How I made the card …
To start, I cut some Claire Fontaine mixed media paper into a 5″ x 5″ tile. Then, I used a mini foam blending tool to colour the paper with Tea Dye and Old Paper Distress Inks. A quick spritz with water to add some more texture followed by a blast with a hair drier, and the paper was ready to draw on.
I used the tangle pattern generator to give me some patterns to use. Today they were: *Scena (bottom and middle top) *Sedgling (the weird mushroomy things) *Squill (the top left pattern) *Well (the top right pattern) *Arukas (the central pattern)
I also added some gold dots to the centre of the ‘flowers’ that make up the Well pattern, as well as to the central circle of Arukas.
Before adhering the design to a blank kraft paper card, I used a piece of foam to add some Black Soot Distress Ink around the edges of the card. Once adhered, I used the gold Gelly Roll pen to draw a line around the design.
It was then the envelope’s turn for attention.
I started with a lower border of Scena with some Sedgling growing from the top left and right. To finish the envelope, I added some gold dots.
Reflecting on the finished card
I actually quite like the design of this card. I started with Scena at the bottom and it ended up looking like hills and fields. So, it was a natural progression to add the Sedgling as mushrooms or trees growing on top of Scena.
The next two patterns were geometric ones, and it felt natural to join them with some more scena at the top. Scena also looks like clouds. Arukas was the final pattern to be generated, and it fit perfectly in the space left, filling it like a brightly shining sun.
I had no idea what I was going to create today, just let the random patterns lead me forward.
The only thing I need to do now is to find someone to send the card to! Mind you, I do have quite a few cards in my stash, so I need to find some ones to send them to!
I’ve been experiencing a tummy bug the last day or two and so have had to take time away to rest and take care of myself. It’s making me feel very tired, though I do have a little appetite back, which is good.
I started work on this butterfly yesterday morning, and have continued this morning. I think I’ve spent about 5 hours on it so far.
It’s giving me a chance to explore and familiarise myself with features of Autodesk Sketchbook Pro I’ve not used much. Tools such as the selection tool and different types of layers, for instance.
The butterfly is definitely not finished; I’m trying out ways to add pattern to the various sections on the wings. I’ll get there eventually I’m sure. At the moment I’m adding entangled/zentangle patterns to the sections using a ‘glow’ layer. Not sure if it’s working, yet. But I’ll keep trying things out until I’m happy.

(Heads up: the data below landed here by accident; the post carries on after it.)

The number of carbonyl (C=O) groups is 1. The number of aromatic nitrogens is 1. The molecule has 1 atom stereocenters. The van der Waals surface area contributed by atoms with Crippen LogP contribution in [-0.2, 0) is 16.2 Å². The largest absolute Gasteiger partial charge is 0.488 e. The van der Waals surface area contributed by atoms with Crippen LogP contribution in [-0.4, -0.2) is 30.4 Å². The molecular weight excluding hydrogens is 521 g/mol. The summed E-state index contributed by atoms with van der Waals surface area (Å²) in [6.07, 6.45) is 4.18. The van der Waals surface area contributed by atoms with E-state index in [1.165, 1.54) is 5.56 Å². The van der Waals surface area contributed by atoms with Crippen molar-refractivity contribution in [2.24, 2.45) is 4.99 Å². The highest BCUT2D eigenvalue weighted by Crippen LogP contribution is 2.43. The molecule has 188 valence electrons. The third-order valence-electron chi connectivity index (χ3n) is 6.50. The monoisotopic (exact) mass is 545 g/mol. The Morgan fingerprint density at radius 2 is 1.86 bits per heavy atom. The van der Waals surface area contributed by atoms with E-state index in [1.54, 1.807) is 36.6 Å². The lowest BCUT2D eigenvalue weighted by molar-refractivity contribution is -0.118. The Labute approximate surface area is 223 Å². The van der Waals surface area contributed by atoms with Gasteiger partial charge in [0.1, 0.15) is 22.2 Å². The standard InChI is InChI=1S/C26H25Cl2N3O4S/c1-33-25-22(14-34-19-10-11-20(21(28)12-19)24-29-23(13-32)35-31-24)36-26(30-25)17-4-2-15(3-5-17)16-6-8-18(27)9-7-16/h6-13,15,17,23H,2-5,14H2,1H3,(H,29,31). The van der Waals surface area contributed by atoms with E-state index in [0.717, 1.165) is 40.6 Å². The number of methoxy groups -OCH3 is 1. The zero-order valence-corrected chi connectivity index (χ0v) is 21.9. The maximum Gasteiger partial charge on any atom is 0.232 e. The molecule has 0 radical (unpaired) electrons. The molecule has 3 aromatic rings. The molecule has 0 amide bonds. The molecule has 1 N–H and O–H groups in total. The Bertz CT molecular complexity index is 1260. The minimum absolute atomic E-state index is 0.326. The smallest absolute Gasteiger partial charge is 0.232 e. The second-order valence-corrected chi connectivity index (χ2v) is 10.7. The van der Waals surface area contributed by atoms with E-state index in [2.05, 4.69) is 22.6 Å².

But not today. I still need to take some time out for self-care. That means cwtching up, keeping warm, drinking plenty of fluids, and cross-stitching while binge-watching Criminal Minds! Maybe I’ll even see if I can do some reading too – I have a couple of books about Craftivism I want to read and digest.
Talking of craftivism, I do need to order some knitting/crochet yarn made of natural fibres to create some butterflies with for a yarn bombing project I’ve volunteered to help with. My yarn stash consists of yarn made of synthetic fibres.
Oh, back to the cross-stitch thing.
I used to cross-stitch years, and years ago, quite avidly. I always avowed that I’d never take it up again. However, as I searched for books on craftivism, a cross-stitch book popped up that was just way too intriguing! So, I ordered the book and some materials to cross stitch with.
The materials arrived yesterday, but the book won’t be here until tomorrow. So, I did a quick hunt around Etsy and found a cross-stitch project or two that were perfect! Both were quite simple, small, and had words and images and would work so well for craftivism as well. I do need quite small, fairly quickly finished projects in terms of needle felting, crochet, or cross stitch at least. When it comes to drawing, art, I can work happily on a piece for a long time quite happily. But not so with other crafts it seems.
Perhaps the satisfaction at finishing a craft project quickly gives me that little hit of achievement that helps me push through with projects, like this butterfly, that will take me a number of days to complete.
Even though I’ve left therapy, my healing continues bit by bit. I’m finding myself returning to crafts and activities that I once enjoyed, but as the CPTSD worsened and depression deepened I abandoned them
I am someone who needs variety in my artistic, crafty life, so I’m embracing this as much as I can. I need a change from time to time, and that change allows a freshening up of my other skills/talents. Doing different techniques adds new ideas for my artistic pursuits too.
So, I’m now going to sort myself out and settle down to finish the cross-stitch thingy I’m doing. And let my body recover from the tummy bug.